According to Lucas Benitez, co-founder of CIW, “Popular education must be at the root of any movement that comes from the base. And it must come from the very people who are affected by the problems. Our popular education is accessible to everyone in our community, regardless of their language or level of formal education. It lets us build a broad base of leadership so that responsibility for the success of the movement doesn’t lie in the hands of just one individual whose loss could weaken the struggle.”
Popular education is also the vehicle that serves to explain the struggle to workers just coming into the community and to encourage their participation. Benitez says, “Popular education plants the seeds of consciousness that builds the commitment necessary to make change possible.”
Popular education is imparted through cartoons posted around CIW’s office and on Immokalee’s buildings. Vivid street art and popular theatre also play a part. CIW’s low-power radio station where members spin music, including traditional and political songs from back home, and share messages about workers’ rights, is yet another portal of popular education.
The education occurs in week-long training sessions facilitated by peasant leaders from Haiti or Central America, and in Wednesday night meetings led by newer members of CIW. The mottos that guide CIW’s organizing—“Everyone is a leader,” “He who does not analyze continues to be a slave,” or “From the people, for the people”—sprouted and grew out of the meetings, as did the strategies that guide CIW’s campaigns.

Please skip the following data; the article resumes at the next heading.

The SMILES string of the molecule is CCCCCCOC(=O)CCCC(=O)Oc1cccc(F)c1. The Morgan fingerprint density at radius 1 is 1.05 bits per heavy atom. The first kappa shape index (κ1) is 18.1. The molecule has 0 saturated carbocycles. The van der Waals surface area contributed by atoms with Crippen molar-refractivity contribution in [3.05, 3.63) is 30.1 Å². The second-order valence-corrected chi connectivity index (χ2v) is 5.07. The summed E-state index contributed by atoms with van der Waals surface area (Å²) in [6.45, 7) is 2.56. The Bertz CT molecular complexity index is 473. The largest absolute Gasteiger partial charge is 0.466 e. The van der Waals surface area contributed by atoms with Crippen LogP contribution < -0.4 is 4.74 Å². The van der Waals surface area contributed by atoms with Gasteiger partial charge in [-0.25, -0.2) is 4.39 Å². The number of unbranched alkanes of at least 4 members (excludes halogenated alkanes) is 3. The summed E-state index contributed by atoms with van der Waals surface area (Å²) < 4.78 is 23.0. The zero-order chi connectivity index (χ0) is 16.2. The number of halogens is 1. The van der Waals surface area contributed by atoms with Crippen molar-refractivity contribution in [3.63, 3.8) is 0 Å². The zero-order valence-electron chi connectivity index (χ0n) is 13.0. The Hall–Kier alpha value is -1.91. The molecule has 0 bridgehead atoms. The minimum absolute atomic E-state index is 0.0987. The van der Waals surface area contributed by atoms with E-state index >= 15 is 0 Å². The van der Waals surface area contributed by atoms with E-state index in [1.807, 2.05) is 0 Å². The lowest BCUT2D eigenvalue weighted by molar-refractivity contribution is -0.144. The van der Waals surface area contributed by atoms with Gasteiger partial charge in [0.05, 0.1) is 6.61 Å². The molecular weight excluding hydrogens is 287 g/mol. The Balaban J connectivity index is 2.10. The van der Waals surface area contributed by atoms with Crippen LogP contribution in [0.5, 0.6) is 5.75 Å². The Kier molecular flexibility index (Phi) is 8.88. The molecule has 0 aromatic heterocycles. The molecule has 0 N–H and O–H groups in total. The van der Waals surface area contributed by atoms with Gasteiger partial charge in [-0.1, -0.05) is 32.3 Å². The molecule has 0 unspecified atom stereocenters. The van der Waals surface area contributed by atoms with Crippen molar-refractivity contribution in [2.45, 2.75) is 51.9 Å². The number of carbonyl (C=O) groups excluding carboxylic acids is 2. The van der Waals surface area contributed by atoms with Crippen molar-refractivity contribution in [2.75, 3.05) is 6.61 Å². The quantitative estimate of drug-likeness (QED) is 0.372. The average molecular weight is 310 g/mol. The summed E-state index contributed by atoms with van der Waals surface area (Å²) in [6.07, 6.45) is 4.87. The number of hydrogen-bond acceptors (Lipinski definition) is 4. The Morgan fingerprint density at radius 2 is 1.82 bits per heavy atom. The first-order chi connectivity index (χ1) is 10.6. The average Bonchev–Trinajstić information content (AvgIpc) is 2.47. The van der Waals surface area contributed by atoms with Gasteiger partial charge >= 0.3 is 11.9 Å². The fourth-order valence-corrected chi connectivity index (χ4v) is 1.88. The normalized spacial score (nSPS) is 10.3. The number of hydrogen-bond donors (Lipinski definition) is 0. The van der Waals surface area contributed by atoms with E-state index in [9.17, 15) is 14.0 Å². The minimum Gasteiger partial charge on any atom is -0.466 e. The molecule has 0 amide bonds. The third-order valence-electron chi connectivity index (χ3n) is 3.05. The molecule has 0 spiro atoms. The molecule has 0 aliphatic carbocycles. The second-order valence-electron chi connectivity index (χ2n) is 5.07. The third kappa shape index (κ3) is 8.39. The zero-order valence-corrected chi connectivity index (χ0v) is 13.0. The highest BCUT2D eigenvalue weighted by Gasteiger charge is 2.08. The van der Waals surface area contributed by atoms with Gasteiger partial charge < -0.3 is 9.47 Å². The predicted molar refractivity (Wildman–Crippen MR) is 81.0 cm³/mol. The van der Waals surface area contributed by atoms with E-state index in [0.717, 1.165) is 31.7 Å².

The consciousness nurtured by popular education is helping transform a vulnerable group into hard-core activists, many of whose members previously either did not know their rights, or were afraid to demand them. The organizing strategies have also succeeded in bringing together an atomized, dispersed population into a cohesive group with a common identity as exploited members of an unjust system who have the power to change their status. According to CIW, “It’s the shift from suing in court to assure that workers receive the minimum wage guaranteed by law, to fighting in the street as a community for a living wage; the shift from accepting as a given that farm workers are excluded from the laws that protect the right to collective bargaining, to organizing general strikes demanding the right to bargain as a collective.”4
The transformation brought on by education has spurred members to engage in sustained, aggressive action, such as hunger strikes, statewide marches, and national boycotts. The actions have, in turn, created a national awareness of the struggles of farm workers not seen in decades, and led to concrete changes in rights, benefits, and wages.
Furthermore, the education reaches far beyond Immokalee and the 3,500 CIW members when, for three or four months of the year, the men and women move north along the migrant stream, sharing what they have learned with other farm workers.
“Today,” says Benitez, “we have a voice where we’ve never had a voice before.”
1. Coalition of Immokalee Workers, “Golpear a Uno Es Golpear a Todos!” Unpublished, pp. 2-3.
2. Coalition of Immokalee Workers, “Consciousness + Commitment = Change,” in Globalize Liberation, Solnit, David, Ed., (City Lights Books, 2004), 349-350.
3. Buckley, Jordan, “Open Letter to Ronald McDonald,” WireTap Magazine, March 29, 2007. www.wiretapmag.org/activism/43050.
4. “Golpear a Uno Es Golpear a Todos,” Op. Cit., 23.
Beverly Bell is the co-coordinator of the Other Worlds Collaborative and Winner of the 2006 PEN New Mexico Award
for Literature of Social Justice.
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Educating for Equity | Vol. 14 No. 2 | Fall 2007 | Credits